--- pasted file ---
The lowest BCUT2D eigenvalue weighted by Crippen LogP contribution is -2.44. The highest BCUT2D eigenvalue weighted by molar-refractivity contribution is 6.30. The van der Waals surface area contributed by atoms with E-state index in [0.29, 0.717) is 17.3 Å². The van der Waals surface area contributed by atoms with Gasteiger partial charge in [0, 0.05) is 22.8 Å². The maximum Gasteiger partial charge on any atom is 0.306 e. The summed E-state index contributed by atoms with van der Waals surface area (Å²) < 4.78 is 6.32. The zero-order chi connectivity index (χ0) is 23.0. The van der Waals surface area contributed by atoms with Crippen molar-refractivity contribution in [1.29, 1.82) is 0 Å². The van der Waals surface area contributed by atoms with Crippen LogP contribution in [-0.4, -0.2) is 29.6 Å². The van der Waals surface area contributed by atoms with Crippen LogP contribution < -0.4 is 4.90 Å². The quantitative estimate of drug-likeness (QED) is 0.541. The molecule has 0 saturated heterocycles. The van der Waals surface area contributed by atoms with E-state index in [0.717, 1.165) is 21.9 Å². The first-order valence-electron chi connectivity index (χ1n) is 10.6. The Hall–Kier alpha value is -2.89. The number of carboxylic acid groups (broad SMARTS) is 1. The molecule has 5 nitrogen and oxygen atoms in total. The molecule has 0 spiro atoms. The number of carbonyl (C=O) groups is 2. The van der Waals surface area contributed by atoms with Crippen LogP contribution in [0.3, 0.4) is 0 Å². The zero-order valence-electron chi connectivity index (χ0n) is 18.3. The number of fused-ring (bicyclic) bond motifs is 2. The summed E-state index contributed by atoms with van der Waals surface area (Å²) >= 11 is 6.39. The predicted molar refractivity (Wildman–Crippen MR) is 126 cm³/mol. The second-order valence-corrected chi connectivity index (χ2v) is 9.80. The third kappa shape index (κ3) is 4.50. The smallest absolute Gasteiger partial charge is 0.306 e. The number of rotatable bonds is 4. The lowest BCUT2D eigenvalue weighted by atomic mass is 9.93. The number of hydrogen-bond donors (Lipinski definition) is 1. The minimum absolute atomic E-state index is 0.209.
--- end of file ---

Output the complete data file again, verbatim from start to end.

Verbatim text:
The lowest BCUT2D eigenvalue weighted by Crippen LogP contribution is -2.44. The highest BCUT2D eigenvalue weighted by molar-refractivity contribution is 6.30. The van der Waals surface area contributed by atoms with E-state index in [0.29, 0.717) is 17.3 Å². The van der Waals surface area contributed by atoms with Gasteiger partial charge in [0, 0.05) is 22.8 Å². The maximum Gasteiger partial charge on any atom is 0.306 e. The summed E-state index contributed by atoms with van der Waals surface area (Å²) < 4.78 is 6.32. The zero-order chi connectivity index (χ0) is 23.0. The van der Waals surface area contributed by atoms with Crippen molar-refractivity contribution in [1.29, 1.82) is 0 Å². The van der Waals surface area contributed by atoms with Crippen LogP contribution in [-0.4, -0.2) is 29.6 Å². The van der Waals surface area contributed by atoms with Crippen LogP contribution < -0.4 is 4.90 Å². The quantitative estimate of drug-likeness (QED) is 0.541. The molecule has 0 saturated heterocycles. The van der Waals surface area contributed by atoms with E-state index in [0.717, 1.165) is 21.9 Å². The first-order valence-electron chi connectivity index (χ1n) is 10.6. The Hall–Kier alpha value is -2.89. The number of carboxylic acid groups (broad SMARTS) is 1. The molecule has 5 nitrogen and oxygen atoms in total. The molecule has 0 spiro atoms. The number of carbonyl (C=O) groups is 2. The van der Waals surface area contributed by atoms with Crippen LogP contribution in [0.3, 0.4) is 0 Å². The zero-order valence-electron chi connectivity index (χ0n) is 18.3. The number of fused-ring (bicyclic) bond motifs is 2. The summed E-state index contributed by atoms with van der Waals surface area (Å²) >= 11 is 6.39. The predicted molar refractivity (Wildman–Crippen MR) is 126 cm³/mol. The second-order valence-corrected chi connectivity index (χ2v) is 9.80. The third kappa shape index (κ3) is 4.50. The smallest absolute Gasteiger partial charge is 0.306 e. The number of rotatable bonds is 4. The lowest BCUT2D eigenvalue weighted by atomic mass is 9.93. The number of hydrogen-bond donors (Lipinski definition) is 1. The minimum absolute atomic E-state index is 0.209.